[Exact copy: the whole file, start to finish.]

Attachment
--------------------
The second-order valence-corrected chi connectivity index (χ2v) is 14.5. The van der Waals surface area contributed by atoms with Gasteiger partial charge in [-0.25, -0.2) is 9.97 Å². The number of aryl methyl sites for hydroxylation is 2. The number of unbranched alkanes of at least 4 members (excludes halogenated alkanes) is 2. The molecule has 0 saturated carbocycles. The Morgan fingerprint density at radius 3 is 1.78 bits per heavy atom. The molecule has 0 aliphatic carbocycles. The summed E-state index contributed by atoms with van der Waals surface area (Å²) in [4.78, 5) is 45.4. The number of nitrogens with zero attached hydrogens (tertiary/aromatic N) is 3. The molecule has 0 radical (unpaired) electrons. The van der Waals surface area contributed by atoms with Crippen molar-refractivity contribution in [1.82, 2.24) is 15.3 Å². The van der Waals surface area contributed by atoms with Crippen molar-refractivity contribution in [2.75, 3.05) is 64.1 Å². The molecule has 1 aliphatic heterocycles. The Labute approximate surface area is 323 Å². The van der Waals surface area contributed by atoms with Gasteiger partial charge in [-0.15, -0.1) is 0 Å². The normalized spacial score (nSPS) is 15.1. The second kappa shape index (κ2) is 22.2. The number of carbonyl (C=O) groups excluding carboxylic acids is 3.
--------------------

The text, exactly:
The second-order valence-corrected chi connectivity index (χ2v) is 14.5. The van der Waals surface area contributed by atoms with Gasteiger partial charge in [-0.25, -0.2) is 9.97 Å². The number of aryl methyl sites for hydroxylation is 2. The number of unbranched alkanes of at least 4 members (excludes halogenated alkanes) is 2. The molecule has 0 saturated carbocycles. The Morgan fingerprint density at radius 3 is 1.78 bits per heavy atom. The molecule has 0 aliphatic carbocycles. The summed E-state index contributed by atoms with van der Waals surface area (Å²) in [4.78, 5) is 45.4. The number of nitrogens with zero attached hydrogens (tertiary/aromatic N) is 3. The molecule has 0 radical (unpaired) electrons. The van der Waals surface area contributed by atoms with Crippen molar-refractivity contribution in [1.82, 2.24) is 15.3 Å². The van der Waals surface area contributed by atoms with Crippen molar-refractivity contribution in [2.75, 3.05) is 64.1 Å². The molecule has 1 aliphatic heterocycles. The Labute approximate surface area is 323 Å². The van der Waals surface area contributed by atoms with Gasteiger partial charge in [-0.15, -0.1) is 0 Å². The normalized spacial score (nSPS) is 15.1. The second kappa shape index (κ2) is 22.2. The number of carbonyl (C=O) groups excluding carboxylic acids is 3.